hence, if SPY moves up by 1 point, gamma helps the 109Call value tremendously by pumping the delta value up by ~24%(from 0.41 to 0.51),making this an even greater delta risk play. similarly, if SPY drops by 1 point, the option value will drop by ~23%..

therefore, if you are very bullish and decide to purchase a Long Call option, you want a large enough +ve gamma, to help you increase your +ve delta. BUT you had better be right on your directional bias, because if you were wrong, a large +gamma can also quickly erode your +ve delta of your Long Call option position, making it less sensitive of subsequent upward price movement of the underlying.

this, in a gist, is what gamma risks is all about...

Theta and Vega Risks...after dinner...
but if you wana help me out here...even better...

Re: Options Strategies and Discussions (Nov 09 to Mar 10)

PostPosted: Mon Nov 16, 2009 6:46 pm
by kennynah
let's use SPY trading at $108.20 with 11 days to expiration....the following Greeks for a Long Nov 109-strike Call are :

Delta : +0.41
Gamma : +0.1
Theta : -0.06
Vega : +0.08

Theta Risks

Theta is defined as the Rate of "Decay" of any option's extrinsic premium.

A side note on option premium. All options value are composed of intrinsic and extrinsic values. For example, recall that this Long SPY Nov 109 Call is valued at $1.91, when SPY was trading at $108.20. This is an OTM Call. This $1.91, the value of this Call option, consists of $0 Intrinsic value and $1.91 of Extrinsic value.

All OTM options contain only extrinsic values. ONLY ITM options contain intrinsic values.

Thus, when you purchase this 11days to expiration Long SPY Nov 109 Call, and paid $1.91, all of this is "time" fee. This is "fair" because option is a leveraged instrument, allowing you to gain control of 100 SPY shares at a fraction of the cost of actually buying SPY shares. The tradeoff, is that you pay such extrinsic value, build into the SPY options. Option trading epitomizes the saying "There ain't never a free lunch in this world !!".

Theta affects ONLY the option extrinsic value, NEVER the intrinsic value. In this example, there is $191 worth of premium to be decayed.

So, as with the above example, with a -ve 0.06 Theta, with every passing day, this option decays by $6 (0.06 x 100). You would have noticed an anomaly by now. Given that this option has only 11 days to expiration, doesn't it mean that there is only $66 ( $6 x 11 days) of decay, but with an extrinsic value of $191. So how is this possible? This is possible, because Theta does not decay in a Linear fashion. In fact, the rate of decay (aka Theta) becomes larger as time to expiration nears. It accelerates very aggressively in the last days and last moments of the option's life !!!

A very important lesson about Theta is this...

Supposing you did purchase this Long SPY Nov 109 Call and paid $1.91 and on the final day of expiration, SPY settles at $110. One would imagine making a profit from this position. This cannot be further from the truth. In fact, if SPY had ended at $110 at expiration day, this position would make a loss. By how much?

Value of 109 Call option on expiration, with SPY trade close at $110, will have a value of exactly $1. That Long SPY Nov 109 Call can be exercised into 100 shares of SPY shares at $109 and immediately be sold off in the open market for $110, profiting $1. Of cos, this Call option will be valued at $1 exactly, no more, no less..."No free lunch mantra, remember"....

So, with this SPY Call worthy of $1, and yet you paid $1.91 for it 11 days ago...tell me, how could be be a profitable trade? It is a bigger-than-burger-king-big-whopper loss of 48% !!!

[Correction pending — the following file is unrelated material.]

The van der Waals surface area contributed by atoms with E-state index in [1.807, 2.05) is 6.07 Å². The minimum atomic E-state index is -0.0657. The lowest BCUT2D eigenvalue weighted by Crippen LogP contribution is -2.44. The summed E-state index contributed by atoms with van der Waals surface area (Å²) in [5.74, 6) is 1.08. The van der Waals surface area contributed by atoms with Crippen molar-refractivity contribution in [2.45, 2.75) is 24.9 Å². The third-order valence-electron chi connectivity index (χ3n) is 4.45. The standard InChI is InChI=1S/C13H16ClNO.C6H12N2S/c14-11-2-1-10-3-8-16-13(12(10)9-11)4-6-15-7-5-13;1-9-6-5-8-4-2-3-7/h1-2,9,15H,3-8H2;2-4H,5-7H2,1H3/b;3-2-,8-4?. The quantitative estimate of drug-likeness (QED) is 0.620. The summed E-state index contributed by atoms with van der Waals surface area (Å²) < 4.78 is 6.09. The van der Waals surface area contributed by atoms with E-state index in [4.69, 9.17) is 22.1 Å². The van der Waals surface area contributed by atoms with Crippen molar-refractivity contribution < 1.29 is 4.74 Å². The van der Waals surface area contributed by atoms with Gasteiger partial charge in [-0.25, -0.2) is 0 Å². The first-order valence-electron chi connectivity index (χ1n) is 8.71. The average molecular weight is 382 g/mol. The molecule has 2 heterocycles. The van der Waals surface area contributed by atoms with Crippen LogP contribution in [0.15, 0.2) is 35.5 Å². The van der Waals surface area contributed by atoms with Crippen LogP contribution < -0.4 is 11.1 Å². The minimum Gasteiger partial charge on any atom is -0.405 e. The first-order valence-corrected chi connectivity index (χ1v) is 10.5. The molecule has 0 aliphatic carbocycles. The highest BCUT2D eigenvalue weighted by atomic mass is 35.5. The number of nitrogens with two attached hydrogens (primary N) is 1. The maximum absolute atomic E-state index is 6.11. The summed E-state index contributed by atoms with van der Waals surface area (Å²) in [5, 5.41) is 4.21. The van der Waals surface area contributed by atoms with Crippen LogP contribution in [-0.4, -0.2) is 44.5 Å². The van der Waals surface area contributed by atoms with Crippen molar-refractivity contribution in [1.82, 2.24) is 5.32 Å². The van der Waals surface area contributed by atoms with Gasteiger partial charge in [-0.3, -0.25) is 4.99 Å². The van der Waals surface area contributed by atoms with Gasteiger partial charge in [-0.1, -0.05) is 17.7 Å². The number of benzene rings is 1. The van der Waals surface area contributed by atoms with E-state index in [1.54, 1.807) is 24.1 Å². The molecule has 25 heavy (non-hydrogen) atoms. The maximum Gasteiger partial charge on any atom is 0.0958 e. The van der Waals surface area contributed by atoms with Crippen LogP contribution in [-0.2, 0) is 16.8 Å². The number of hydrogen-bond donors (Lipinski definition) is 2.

But wait...just when you think this is bad...I've got worse news...Supposing SPY on expiration day closed off at $109, that Long SPY Nov 109 Call would be worth $0 !!! All of that $191 paid for that Long Call option, miraculously vanished into thin air. Talk about frustration! You've got your market direction right, no doubt about that. You entered the trade when SPY was $108.20, and 11 days later, SPY did rise to $109, and yet, you lost 100% of your capital on this trade. Ain't this a sucker trade !! Bitch it all on -ve Theta.

Now, I believe Theta has your attention and respect (sing that song...R-E-S-P-E-C-T by Donna Summers) .......this is what Theta risks is all about.... in this case, contrary to popular saying, time is not money...instead, time is your foe, when you are -ve Theta...

Re: Options Strategies and Discussions (Nov 09 to Mar 10)

PostPosted: Fri Nov 20, 2009 5:41 pm
by kennynah
More about Greeks.... it will be clearer once we go through this exercise...

SPY is at 109.82 on 19Nov09

MCQs :

a) Delta of (Dec09 105 Call) > Delta of (Feb2010 105 Call)
b) Delta of (Dec09 105 Call) < Delta of (Feb2010 105 Call)

c) Gamma of (Dec09 100 Put) > Gamma of (Feb2010 100 Put)
d) Gamma of (Dec09 100 Put) < Gamma of (Feb2010 100 Put)

e) Theta of (Feb09 110 Call) > Theta of (Feb09 100 Call)
f) Theta of (Feb09 110 Call) < Theta of (Feb09 100 Call)

g) Vega of (Dec09 108 Put) > Vega of (Feb2010 108 Put)
h) Vega of (Dec09 108 Put) < Vega of (Feb2010 108 Put)

this is an open book, feel free to flip through realtime option chains to check up the answers...

for option traders to be successful, they need to have basic understanding of how Greeks are inter-related with each other. Greeks do not stay static, their values are constantly changing. These moves in greeks change the value of the options and that affect our P/L...

Remember, Greeks are affected primarily by 1) movement of underlying 2) time 3) volatility 4)interest interest rate and 5) dividend (if any)

But since Interest Rates do not fluctuate often, and dividend payouts can be anticipated most times, the remaining 1), 2) and 3) are more critical factors that affect option values..

Re: Options Strategies and Discussions (Nov 09 to Mar 10)

PostPosted: Sun Nov 22, 2009 2:34 pm
by teachme
Hi kennynah,

I hope you would not mind me diverting the options discussion away a bit.
Recently, I made my first options purchase and bought SPY put options (no beginners' luck!! Lost money again!!). Then, I noticed there are SPX options.

May I know what is your preference? SPY and SPX options?